By Chip Berlet
Demagogic rhetoric targeting unpopular groups of people can incite violence. Republican frontrunner Donald Trump can claim he never told his followers to hurt anyone, and perhaps avoid legal consequences, but Trump is morally responsible. His nasty vilification produces “scripted violence.” The victims of Trumps rhetoric are piling up. The term “incited violence” also describes this process that draws from the media studies concept of “constitutive rhetoric.” Incitement to violence also has legal ramifications.
Last August the Washington Post in an editorial warned that “Mr. Trump’s immigrant-bashing rhetoric breeds violence.” In a column, Robert Reich collected a long list of violence in the path of Republican bigoted blustering. Those that commit bigoted violence “often take their cues from what they hear in the media” wrote Reich in November following the murderous attack on the Planned Parenthood clinic in Colorado Springs. Reich said “the recent inclination of some politicians to use inflammatory rhetoric is contributing to a climate” in which violence against targeted groups is real.
Writing about Trump’s nasty rhetoric, and the alarming welcome it has found during the Republican pre-primary media blitz, American Prospect journalist Adele Stan put it bluntly:
===What Trump is doing, via the media circus of which he has appointed himself ringmaster, is making the articulation of the basest bigotry acceptable in mainstream outlets, amplifying the many oppressive tropes and stereotypes of race and gender that already exist in more than adequate abundance.
And it is not just Trump. Some of the other Republican hopefuls closer to the Christian Right also demonize gay people and feminists, and excoriate defenders of reproductive rights. One militant slogan is “If abortion is murder, then act like it is.”
How does the process of scripted violence work? The leaders of organized political or social movements sometimes tell their followers that a specific group of ‘Others’ is plotting to destroy civilized society. History tells us that if this message is repeated vividly enough, loudly enough, often enough, and long enough—it is only a matter of time before the bodies from the named scapegoated groups start to turn up. Social science since World War II and the Nazi genocide has shown that under specific conditions, virulent demonization and scapegoating can—and does—create milieus in which the potential for violence is increased. What social science cannot do is predict which individual upon hearing the rhetoric of clear or coded incitement and turn to violence.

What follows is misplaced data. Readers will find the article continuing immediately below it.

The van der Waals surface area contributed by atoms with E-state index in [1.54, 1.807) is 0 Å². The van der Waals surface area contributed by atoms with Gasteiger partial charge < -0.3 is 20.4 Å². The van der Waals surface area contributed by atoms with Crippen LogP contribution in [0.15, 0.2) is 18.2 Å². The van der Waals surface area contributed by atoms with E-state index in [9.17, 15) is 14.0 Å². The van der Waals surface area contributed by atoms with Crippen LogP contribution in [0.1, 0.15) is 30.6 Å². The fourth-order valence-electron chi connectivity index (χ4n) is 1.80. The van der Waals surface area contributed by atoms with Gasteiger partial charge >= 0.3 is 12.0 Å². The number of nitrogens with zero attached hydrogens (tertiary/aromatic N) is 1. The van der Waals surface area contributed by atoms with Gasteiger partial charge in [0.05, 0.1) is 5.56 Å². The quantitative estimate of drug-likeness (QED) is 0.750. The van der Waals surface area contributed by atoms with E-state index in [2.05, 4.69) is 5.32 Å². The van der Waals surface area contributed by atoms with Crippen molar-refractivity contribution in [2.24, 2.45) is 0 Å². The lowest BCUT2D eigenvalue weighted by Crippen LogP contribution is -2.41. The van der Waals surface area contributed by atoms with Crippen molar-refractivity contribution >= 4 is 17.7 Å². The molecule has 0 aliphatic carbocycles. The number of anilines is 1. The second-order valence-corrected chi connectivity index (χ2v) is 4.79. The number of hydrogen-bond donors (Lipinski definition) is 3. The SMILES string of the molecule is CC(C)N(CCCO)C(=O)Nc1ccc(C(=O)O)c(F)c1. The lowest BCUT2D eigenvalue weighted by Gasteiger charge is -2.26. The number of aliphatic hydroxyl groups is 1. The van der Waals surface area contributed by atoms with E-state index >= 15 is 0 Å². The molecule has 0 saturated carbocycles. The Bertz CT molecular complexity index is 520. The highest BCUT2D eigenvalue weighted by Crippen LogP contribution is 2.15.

In their study of how media manipulation for political ends can help incite genocide, Frohardt and Temin looked at ‘content intended to instill fear in a population’, or ‘intended to create a sense among the population that conflict is inevitable’.  They point out that ‘media content helps shape an individual’s view of the world and helps form the lens through which all issues are viewed’. They found two patterns: content creating fear and content creating a sense of inevitability and resignation that violence was about to occur. According to the authors:
- In Rwanda prior to the genocide a private radio station tried to instill fear of an imminent attack on Hutus by a Tutsi militia.
- In the months before [conflicts] in Serbia, state television attempted to create the impression that a World War II–style ethnic cleansing initiative against Serbs was in the works.
- Throughout the 1990s Georgian media outlets sought to portray ethnic minorities as threats to Georgia’s hardfought independence.
Frohardt and Temin found that media can create a sense within a target population of potential perpetrators of violence that ‘imminent’ and serious threats were to be expected, even though ‘there was only flimsy evidence provided to support them’,
===When such reporting creates widespread fear, people are more amenable to the notion of taking preemptive action, which is how the actions later taken were characterized. Media were used to make people believe that ‘we must strike first in order to save ourselves’. By creating fear the foundation for taking violent action through ‘self-defense’ is laid.